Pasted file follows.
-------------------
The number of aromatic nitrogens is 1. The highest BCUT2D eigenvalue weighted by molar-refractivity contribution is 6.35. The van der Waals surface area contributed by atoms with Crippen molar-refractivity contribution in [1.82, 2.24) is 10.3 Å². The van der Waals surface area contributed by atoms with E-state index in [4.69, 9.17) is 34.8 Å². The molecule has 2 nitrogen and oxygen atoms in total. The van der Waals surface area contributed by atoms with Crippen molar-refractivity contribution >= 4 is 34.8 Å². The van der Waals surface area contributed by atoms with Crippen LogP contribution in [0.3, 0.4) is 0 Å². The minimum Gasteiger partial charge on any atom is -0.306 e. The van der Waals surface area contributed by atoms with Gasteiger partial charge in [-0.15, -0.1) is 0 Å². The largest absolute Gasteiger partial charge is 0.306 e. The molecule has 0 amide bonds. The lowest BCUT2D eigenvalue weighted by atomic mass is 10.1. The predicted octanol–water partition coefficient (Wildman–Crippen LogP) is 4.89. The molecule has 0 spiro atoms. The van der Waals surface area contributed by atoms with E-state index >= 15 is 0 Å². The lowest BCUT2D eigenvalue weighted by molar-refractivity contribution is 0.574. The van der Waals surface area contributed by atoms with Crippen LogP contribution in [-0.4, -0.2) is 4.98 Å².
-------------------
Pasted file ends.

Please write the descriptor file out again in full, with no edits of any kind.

The number of aromatic nitrogens is 1. The highest BCUT2D eigenvalue weighted by molar-refractivity contribution is 6.35. The van der Waals surface area contributed by atoms with Crippen molar-refractivity contribution in [1.82, 2.24) is 10.3 Å². The van der Waals surface area contributed by atoms with E-state index in [4.69, 9.17) is 34.8 Å². The molecule has 2 nitrogen and oxygen atoms in total. The van der Waals surface area contributed by atoms with Crippen molar-refractivity contribution >= 4 is 34.8 Å². The van der Waals surface area contributed by atoms with Crippen LogP contribution in [0.3, 0.4) is 0 Å². The minimum Gasteiger partial charge on any atom is -0.306 e. The van der Waals surface area contributed by atoms with Gasteiger partial charge in [-0.15, -0.1) is 0 Å². The largest absolute Gasteiger partial charge is 0.306 e. The molecule has 0 amide bonds. The lowest BCUT2D eigenvalue weighted by atomic mass is 10.1. The predicted octanol–water partition coefficient (Wildman–Crippen LogP) is 4.89. The molecule has 0 spiro atoms. The van der Waals surface area contributed by atoms with E-state index >= 15 is 0 Å². The lowest BCUT2D eigenvalue weighted by molar-refractivity contribution is 0.574. The van der Waals surface area contributed by atoms with Crippen LogP contribution in [-0.4, -0.2) is 4.98 Å².